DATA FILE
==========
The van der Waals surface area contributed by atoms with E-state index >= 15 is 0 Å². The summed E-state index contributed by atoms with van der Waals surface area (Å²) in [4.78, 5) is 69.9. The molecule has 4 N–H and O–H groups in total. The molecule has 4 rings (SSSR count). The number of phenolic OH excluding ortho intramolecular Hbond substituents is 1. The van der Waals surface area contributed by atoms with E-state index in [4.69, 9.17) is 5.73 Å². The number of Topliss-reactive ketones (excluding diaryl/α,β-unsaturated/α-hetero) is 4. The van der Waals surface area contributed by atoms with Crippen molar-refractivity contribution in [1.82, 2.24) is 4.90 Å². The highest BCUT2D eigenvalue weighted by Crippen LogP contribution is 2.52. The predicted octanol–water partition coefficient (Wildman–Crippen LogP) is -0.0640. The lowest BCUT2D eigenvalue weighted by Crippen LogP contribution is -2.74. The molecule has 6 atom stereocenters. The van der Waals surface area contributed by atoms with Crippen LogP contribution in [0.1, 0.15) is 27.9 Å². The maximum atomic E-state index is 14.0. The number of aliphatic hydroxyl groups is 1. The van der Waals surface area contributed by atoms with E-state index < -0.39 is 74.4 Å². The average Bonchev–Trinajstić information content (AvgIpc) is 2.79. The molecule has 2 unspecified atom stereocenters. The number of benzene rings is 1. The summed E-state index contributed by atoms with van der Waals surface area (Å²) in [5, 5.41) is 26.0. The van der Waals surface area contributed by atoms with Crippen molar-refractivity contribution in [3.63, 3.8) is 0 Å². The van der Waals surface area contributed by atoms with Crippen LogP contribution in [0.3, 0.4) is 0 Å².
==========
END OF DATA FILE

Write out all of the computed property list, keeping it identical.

The van der Waals surface area contributed by atoms with E-state index >= 15 is 0 Å². The summed E-state index contributed by atoms with van der Waals surface area (Å²) in [4.78, 5) is 69.9. The molecule has 4 N–H and O–H groups in total. The molecule has 4 rings (SSSR count). The number of phenolic OH excluding ortho intramolecular Hbond substituents is 1. The van der Waals surface area contributed by atoms with E-state index in [4.69, 9.17) is 5.73 Å². The number of Topliss-reactive ketones (excluding diaryl/α,β-unsaturated/α-hetero) is 4. The van der Waals surface area contributed by atoms with Crippen molar-refractivity contribution in [1.82, 2.24) is 4.90 Å². The highest BCUT2D eigenvalue weighted by Crippen LogP contribution is 2.52. The predicted octanol–water partition coefficient (Wildman–Crippen LogP) is -0.0640. The lowest BCUT2D eigenvalue weighted by Crippen LogP contribution is -2.74. The molecule has 6 atom stereocenters. The van der Waals surface area contributed by atoms with Crippen LogP contribution in [0.1, 0.15) is 27.9 Å². The maximum atomic E-state index is 14.0. The number of aliphatic hydroxyl groups is 1. The van der Waals surface area contributed by atoms with E-state index < -0.39 is 74.4 Å². The average Bonchev–Trinajstić information content (AvgIpc) is 2.79. The molecule has 2 unspecified atom stereocenters. The number of benzene rings is 1. The summed E-state index contributed by atoms with van der Waals surface area (Å²) in [5, 5.41) is 26.0. The van der Waals surface area contributed by atoms with Crippen molar-refractivity contribution in [3.63, 3.8) is 0 Å². The van der Waals surface area contributed by atoms with Crippen LogP contribution in [0.3, 0.4) is 0 Å².